Lent & Advent Midweek Message

SEASON OF ADVENT – Second Sunday of Advent 12/10/2023

Carolyn Matthews

December 9, 2023


Second Sunday of Advent

December 10, 2023


The Best is Yet to Come

Jim Hopkins

(Rev. Dr. H. James Hopkins is Senior Pastor of Lakeshore Avenue Baptist Church, Oakland, CA)


Mark 1: 1-8 (NRSVUE)

The beginning of the good news of Jesus Christ.

As it is written in the prophet Isaiah,

“See, I am sending my messenger ahead of you,
who will prepare your way,
the voice of one crying out in the wilderness:
‘Prepare the way of the Lord;
make his paths straight,’ ”

so John the baptizer appeared in the wilderness, proclaiming a baptism of repentance for the forgiveness of sins. And the whole Judean region and all the people of Jerusalem were going out to him and were baptized by him in the River Jordan, confessing their sins. Now John was clothed with camel’s hair, with a leather belt around his waist, and he ate locusts and wild honey. He proclaimed, “The one who is more powerful than I is coming after me; I am not worthy to stoop down and untie the strap of his sandals. I have baptized you with water, but he will baptize you with the Holy Spirit.”



Mark 1:7:   He (John the Baptist) proclaimed, “The one who is more powerful than I is coming after me; I am not worthy to stoop down and untie the thong of his sandals.”


It is likely that Mark wrote his gospel primarily for the benefit of the gentile followers of Jesus living in Rome during the emperorship of Nero. Mark’s audience knew harassment, disparagement and persecution. Nero blamed them for a 64 CE fire that nearly destroyed the city. One of the messages Mark wanted to share with them was. “Jesus too knew what it was to be misunderstood and persecuted. But hold on. God is with you as God was with Jesus. The best is yet to come.”


The beginning verses of Mark’s gospel are representative of the message that the best is yet to come. In them he tells of John the Baptist, whom the followers of Jesus in Rome likely had heard of, maybe even remembered, as popular, courageous, charismatic and odd. Saying that though he, John, had important work to do; it was really work that was primarily to prepare the way for Jesus. John pointed beyond himself to Jesus. He was clear. The best was yet to come.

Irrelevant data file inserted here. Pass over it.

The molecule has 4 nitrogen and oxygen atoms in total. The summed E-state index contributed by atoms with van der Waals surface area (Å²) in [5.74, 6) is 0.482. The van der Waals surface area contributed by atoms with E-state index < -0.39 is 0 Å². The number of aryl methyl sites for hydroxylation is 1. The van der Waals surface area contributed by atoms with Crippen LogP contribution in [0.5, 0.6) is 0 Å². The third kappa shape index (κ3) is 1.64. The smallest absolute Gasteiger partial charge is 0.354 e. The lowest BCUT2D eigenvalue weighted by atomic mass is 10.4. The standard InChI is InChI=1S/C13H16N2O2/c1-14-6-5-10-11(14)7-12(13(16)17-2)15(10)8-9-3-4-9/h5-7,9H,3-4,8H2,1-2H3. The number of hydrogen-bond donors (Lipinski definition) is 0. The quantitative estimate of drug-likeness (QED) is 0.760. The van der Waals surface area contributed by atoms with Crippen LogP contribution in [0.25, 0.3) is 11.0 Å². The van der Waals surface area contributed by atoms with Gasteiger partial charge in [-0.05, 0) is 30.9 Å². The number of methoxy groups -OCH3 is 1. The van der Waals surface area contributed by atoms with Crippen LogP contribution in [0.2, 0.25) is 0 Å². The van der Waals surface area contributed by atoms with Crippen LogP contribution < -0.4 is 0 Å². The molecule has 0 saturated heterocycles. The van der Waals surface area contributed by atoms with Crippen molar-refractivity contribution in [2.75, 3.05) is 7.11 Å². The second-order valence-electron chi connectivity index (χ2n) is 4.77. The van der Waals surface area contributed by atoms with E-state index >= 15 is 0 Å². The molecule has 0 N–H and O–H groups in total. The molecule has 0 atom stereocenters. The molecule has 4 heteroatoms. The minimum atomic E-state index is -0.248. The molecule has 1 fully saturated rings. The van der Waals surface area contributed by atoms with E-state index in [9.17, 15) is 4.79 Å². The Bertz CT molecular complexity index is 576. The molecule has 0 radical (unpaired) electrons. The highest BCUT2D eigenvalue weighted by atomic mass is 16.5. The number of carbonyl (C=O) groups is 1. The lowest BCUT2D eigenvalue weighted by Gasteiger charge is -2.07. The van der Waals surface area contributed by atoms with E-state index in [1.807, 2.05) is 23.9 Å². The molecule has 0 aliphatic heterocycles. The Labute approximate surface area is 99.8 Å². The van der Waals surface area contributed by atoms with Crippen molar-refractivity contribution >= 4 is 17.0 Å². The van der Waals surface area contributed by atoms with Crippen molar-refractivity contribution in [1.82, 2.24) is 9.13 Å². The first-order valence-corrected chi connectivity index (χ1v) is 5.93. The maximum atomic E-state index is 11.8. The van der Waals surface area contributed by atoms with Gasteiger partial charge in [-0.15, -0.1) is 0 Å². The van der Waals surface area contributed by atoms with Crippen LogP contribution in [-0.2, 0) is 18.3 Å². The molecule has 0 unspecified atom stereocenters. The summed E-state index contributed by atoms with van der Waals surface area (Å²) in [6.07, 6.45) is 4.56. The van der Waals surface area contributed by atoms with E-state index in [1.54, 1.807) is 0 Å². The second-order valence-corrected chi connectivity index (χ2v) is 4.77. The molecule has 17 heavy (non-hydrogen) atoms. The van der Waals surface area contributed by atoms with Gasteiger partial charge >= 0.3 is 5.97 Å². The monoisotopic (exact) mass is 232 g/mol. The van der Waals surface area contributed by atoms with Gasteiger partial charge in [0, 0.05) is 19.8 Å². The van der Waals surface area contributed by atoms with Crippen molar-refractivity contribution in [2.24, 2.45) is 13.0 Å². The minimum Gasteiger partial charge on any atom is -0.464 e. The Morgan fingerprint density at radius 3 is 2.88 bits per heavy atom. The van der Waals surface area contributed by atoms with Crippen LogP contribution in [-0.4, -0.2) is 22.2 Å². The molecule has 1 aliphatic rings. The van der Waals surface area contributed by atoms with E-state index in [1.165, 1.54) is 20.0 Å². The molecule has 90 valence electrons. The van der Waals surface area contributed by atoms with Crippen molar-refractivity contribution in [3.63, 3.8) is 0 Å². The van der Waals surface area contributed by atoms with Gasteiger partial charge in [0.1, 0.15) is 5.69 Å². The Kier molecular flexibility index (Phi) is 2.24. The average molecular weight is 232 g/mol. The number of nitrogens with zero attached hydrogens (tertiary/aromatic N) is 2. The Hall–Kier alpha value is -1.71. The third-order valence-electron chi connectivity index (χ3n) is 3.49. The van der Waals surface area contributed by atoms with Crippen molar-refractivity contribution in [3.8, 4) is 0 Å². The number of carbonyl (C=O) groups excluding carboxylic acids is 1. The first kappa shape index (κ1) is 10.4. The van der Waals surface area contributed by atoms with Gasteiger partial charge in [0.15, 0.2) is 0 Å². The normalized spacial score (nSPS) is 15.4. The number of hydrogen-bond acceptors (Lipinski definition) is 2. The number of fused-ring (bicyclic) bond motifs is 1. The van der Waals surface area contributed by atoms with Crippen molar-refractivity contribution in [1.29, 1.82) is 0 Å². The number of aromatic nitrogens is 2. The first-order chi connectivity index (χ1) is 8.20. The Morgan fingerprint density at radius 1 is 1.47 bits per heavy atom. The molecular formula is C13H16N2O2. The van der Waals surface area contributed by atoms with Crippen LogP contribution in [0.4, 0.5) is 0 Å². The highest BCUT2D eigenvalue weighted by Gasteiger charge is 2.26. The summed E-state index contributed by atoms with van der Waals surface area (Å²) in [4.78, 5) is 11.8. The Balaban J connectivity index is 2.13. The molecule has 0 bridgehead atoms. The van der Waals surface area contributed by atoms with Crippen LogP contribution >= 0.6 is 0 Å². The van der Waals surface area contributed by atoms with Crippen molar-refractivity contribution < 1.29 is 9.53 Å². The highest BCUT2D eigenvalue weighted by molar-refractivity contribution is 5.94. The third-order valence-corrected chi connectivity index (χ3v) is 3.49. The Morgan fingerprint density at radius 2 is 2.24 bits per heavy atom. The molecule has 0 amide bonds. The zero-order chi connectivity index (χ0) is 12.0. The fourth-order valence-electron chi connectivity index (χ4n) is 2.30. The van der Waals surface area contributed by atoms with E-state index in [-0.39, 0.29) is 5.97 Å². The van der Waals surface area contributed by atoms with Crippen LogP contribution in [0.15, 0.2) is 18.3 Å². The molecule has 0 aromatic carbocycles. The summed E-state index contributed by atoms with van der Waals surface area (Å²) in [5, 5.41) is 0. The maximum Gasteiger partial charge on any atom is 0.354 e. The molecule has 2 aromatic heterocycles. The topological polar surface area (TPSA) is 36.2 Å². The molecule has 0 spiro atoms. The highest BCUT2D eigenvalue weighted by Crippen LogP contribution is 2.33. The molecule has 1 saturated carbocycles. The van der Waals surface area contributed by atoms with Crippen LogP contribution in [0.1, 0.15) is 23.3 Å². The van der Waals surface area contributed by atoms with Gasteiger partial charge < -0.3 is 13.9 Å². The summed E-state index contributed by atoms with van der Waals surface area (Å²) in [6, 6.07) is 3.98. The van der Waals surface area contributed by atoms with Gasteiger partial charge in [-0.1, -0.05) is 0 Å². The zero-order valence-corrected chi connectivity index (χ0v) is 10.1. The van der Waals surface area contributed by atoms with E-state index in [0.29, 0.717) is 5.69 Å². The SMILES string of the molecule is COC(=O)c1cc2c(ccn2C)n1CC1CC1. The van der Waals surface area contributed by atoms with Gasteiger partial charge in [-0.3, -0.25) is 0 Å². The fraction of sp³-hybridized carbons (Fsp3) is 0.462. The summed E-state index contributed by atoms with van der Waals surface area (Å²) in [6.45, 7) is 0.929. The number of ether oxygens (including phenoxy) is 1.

The concluding verse of today’s passage emphasizes this theme. I have baptized you with water; but he will baptize you with the Holy Spirit.”  John tells his audience, and through him, Mark, his hearers, that though John baptized with water, the essence of life, Jesus would baptize with the Holy Spirit, the essence of God. Again, the message, the best is yet to come.


Children, especially as Christmas approaches, generally do not need any convincing that the best is yet to come. They seem bettered suited to accepting the message of hope. We adults are likely to be much more skeptical. We have heard it all before. We are worn down by the onslaught of glimmering promises from advertisers, politicians and preachers; that if we would just buy, the right product, vote the right way or believe the right things, heaven on earth will be ours. We are on guard against getting fooled again.


Mark gets it. His people knew all about false promises.  The promise of Pax Romana. The promise of an emperor who was sent by the gods. Promises that threatened now to destroy them. Thus, his invitation is guarded. Listen to the story of this man named Jesus. See his compassion. Perceive his heart. Hear his teaching. Take note of the way he lived and the way he died. Then decide, decide for yourself, if there is anything to this promise, the promise that the best is yet to come.